In The Blink of An Eye

Not long ago, my wife and I went to Target to pick up a few things; amongst our list were a few food items: milk, ice cream, snacks, etc. Nothing out of the ordinary, right?

I didn’t think too much about it, why should I? I live a pretty good life compared to other people around the world: I eat three meals a day, I have a roof over my head, I have a warm bed that I sleep in, I go to Starbucks multiple times a week, you get the idea.

As we left the store there was an older gentleman sitting in a walker relying on the kindness of strangers to help get through another day and night. He was an older man who probably hadn’t had a shower in days. He looked like he was in his 60s and was going through something most of us would never wish to go through. He wasn’t bugging anyone, he wasn’t asking anyone for anything. He was simply sitting in his walker with as much dignity as he could. Imagine having to swallow your pride and depend on the kindness of others – could you do it day after day? I’m not sure I could. I’ve never been in such a situation and I’m not sure I could imagine having to live like that.

As I walked by, I pulled out a few dollars and gave them to him. He didn’t have to say anything to me, his eyes said it all. Still, he whispered, “Thank you sir, God bless you.” My wife asked him if he would like an ice cream bar, “Oh my, I haven’t had an ice cream in so long, thank you.” What can you say to such a thing? His words were so sincere and heartfelt that all I could do was nod my head and say, “You’re welcome, take care of yourself.”

I hate to see things like this. It angers me that a man in his 60s has to be out on the streets in the “greatest nation on earth.” Why does this man have to be out on the streets? Shouldn’t he be sitting on the porch of a house telling stories that he’s collected over 60 years? The fact that this happens is so wrong, and yet it does.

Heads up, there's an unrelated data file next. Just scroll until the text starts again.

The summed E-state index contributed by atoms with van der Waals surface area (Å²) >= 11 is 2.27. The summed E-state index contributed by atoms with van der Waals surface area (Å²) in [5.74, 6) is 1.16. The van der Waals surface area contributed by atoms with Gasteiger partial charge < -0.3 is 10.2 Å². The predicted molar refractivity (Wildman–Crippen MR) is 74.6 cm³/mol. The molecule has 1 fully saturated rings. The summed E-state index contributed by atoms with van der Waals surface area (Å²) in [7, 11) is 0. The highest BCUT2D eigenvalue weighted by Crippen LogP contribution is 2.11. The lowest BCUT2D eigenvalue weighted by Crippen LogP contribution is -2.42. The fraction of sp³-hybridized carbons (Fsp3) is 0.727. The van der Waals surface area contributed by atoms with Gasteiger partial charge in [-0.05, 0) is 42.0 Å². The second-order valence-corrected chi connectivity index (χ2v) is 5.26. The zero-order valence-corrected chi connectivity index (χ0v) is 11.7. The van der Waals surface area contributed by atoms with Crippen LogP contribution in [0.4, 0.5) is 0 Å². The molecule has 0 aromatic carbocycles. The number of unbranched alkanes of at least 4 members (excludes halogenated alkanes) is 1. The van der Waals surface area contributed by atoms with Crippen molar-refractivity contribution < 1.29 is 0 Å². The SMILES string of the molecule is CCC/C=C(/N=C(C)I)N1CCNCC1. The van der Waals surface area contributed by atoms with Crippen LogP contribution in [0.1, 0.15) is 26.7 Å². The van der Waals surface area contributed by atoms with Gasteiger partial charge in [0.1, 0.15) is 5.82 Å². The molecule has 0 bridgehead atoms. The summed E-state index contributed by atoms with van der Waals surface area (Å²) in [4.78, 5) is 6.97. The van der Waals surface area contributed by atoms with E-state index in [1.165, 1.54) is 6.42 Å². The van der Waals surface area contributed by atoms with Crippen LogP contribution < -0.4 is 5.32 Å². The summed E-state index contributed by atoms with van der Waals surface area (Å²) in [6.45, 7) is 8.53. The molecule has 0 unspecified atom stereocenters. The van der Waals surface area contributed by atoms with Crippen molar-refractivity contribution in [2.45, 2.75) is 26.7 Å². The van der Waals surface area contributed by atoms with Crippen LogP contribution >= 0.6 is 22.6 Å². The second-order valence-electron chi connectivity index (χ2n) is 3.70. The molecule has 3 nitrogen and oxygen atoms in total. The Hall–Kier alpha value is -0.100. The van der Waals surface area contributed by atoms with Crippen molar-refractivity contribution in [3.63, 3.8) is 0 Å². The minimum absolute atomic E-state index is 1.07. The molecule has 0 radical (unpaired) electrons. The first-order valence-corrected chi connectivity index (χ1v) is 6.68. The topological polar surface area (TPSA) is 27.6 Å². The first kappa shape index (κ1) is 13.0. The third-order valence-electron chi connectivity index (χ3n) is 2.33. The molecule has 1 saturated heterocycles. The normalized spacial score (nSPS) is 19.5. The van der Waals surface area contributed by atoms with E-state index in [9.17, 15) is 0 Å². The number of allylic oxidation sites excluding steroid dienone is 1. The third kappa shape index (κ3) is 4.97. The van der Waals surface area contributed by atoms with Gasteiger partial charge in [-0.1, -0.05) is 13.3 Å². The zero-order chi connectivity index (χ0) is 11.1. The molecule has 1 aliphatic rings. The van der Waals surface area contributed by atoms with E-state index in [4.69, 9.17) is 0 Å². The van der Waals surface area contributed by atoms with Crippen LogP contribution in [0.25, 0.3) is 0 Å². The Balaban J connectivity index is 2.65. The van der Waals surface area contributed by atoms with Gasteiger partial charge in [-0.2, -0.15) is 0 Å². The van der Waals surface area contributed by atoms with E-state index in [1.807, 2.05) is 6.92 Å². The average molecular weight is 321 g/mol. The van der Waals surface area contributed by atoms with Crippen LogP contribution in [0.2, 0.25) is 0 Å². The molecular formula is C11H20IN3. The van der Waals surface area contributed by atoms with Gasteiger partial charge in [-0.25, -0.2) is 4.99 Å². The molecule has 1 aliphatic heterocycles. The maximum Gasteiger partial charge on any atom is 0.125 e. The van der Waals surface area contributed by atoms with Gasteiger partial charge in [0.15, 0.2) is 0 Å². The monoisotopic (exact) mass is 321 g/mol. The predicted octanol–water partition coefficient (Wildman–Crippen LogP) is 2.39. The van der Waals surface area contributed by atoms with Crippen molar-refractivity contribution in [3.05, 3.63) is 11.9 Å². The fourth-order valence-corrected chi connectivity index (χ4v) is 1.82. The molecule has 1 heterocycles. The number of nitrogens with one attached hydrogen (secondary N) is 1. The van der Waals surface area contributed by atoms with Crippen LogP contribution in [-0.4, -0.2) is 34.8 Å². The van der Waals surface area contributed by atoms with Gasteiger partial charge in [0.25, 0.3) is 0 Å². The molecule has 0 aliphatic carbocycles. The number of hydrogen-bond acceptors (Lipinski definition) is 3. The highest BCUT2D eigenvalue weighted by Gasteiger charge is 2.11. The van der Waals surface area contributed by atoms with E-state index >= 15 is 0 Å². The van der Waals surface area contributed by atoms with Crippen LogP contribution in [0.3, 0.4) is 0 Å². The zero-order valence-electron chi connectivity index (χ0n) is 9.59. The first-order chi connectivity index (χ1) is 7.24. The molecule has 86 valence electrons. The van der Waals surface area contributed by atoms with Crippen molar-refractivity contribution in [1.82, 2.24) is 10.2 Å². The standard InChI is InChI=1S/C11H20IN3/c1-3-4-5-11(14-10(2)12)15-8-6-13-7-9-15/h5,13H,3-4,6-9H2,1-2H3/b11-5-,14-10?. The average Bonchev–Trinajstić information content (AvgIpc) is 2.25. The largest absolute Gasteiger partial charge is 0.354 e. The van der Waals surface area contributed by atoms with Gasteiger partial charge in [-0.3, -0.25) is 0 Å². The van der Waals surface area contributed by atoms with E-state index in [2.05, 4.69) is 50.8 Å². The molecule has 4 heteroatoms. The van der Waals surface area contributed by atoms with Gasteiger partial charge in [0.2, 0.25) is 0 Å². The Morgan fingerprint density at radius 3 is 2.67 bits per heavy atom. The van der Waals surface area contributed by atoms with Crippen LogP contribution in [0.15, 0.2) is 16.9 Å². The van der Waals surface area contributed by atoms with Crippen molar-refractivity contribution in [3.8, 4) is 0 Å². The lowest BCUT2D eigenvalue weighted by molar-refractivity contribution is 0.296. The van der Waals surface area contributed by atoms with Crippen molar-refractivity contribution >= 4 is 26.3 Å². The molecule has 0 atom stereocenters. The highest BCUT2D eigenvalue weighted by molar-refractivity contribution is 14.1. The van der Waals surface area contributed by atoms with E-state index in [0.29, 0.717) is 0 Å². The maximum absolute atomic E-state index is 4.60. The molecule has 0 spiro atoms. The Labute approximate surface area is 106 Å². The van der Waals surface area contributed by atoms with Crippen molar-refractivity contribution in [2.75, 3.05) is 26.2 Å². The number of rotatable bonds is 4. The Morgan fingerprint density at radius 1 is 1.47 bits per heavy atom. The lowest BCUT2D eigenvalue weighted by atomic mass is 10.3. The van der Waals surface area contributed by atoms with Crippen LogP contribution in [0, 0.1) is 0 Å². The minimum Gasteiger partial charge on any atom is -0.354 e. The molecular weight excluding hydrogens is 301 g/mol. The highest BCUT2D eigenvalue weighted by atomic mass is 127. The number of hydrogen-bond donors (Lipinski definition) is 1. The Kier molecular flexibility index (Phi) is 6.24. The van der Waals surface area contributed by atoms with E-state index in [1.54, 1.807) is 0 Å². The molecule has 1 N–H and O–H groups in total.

As I get older, my empathy for other people’s suffering deepens and my disdain for self-centered judgmental bullshit grows even stronger. I’ve learned that it doesn’t matter what I think about someone or their situation – it doesn’t matter a damn thing. People who are hungry and cold don’t care about your politics and what you think about them. They’re human beings who are in a situation that is wearing on them. It’s beating them down little by little. It doesn’t matter to me how or why they’re in this situation – they’re hungry and if I can help them, I will.

I hope that you’ll remember during the coming holiday season, when you encounter some of these unfortunate souls, that they’re simply human beings hoping to get some food in their stomachs for the night or a warm coat or blanket to cover themselves with. Remember that the person slumped on the sidewalk or sitting in the walker could be you or someone you love in the blink of an eye.

4 Responses

  1. I agree with you Sal…I have always given when I can..might be money, food, clothes.whatever.
    My parents taught me from the age of reasoning that we must always give to the poor; even though we weren’t that much better off, we still had the comforts that we take for granted.
    Every time I see someone in that situation, I always think, what if that was me 20 years from now; what if that young girl hanging around the corner, could be my daughter, what if, what if?
    I never judge when someone begs or asks for money; it’s not my business. We forget, that we really don’t know their story and we have to learn how to be more compassionate and less judgmental. What bothers me though, is that n o one in this country should be in that dire of a situation. Yes, lots of the drug addicts and “winos” made that choice, so be it. But what about the older people whose Social Security check will not cover all of their expenses.Or the Vet who didn’t stand a chance when he came back from Nam. Or the families that lost everything when the market crashed. Lost their home, their jobs and more importantly, lost their dignity. And we continue to ignore them when we see them on the corners, at the parks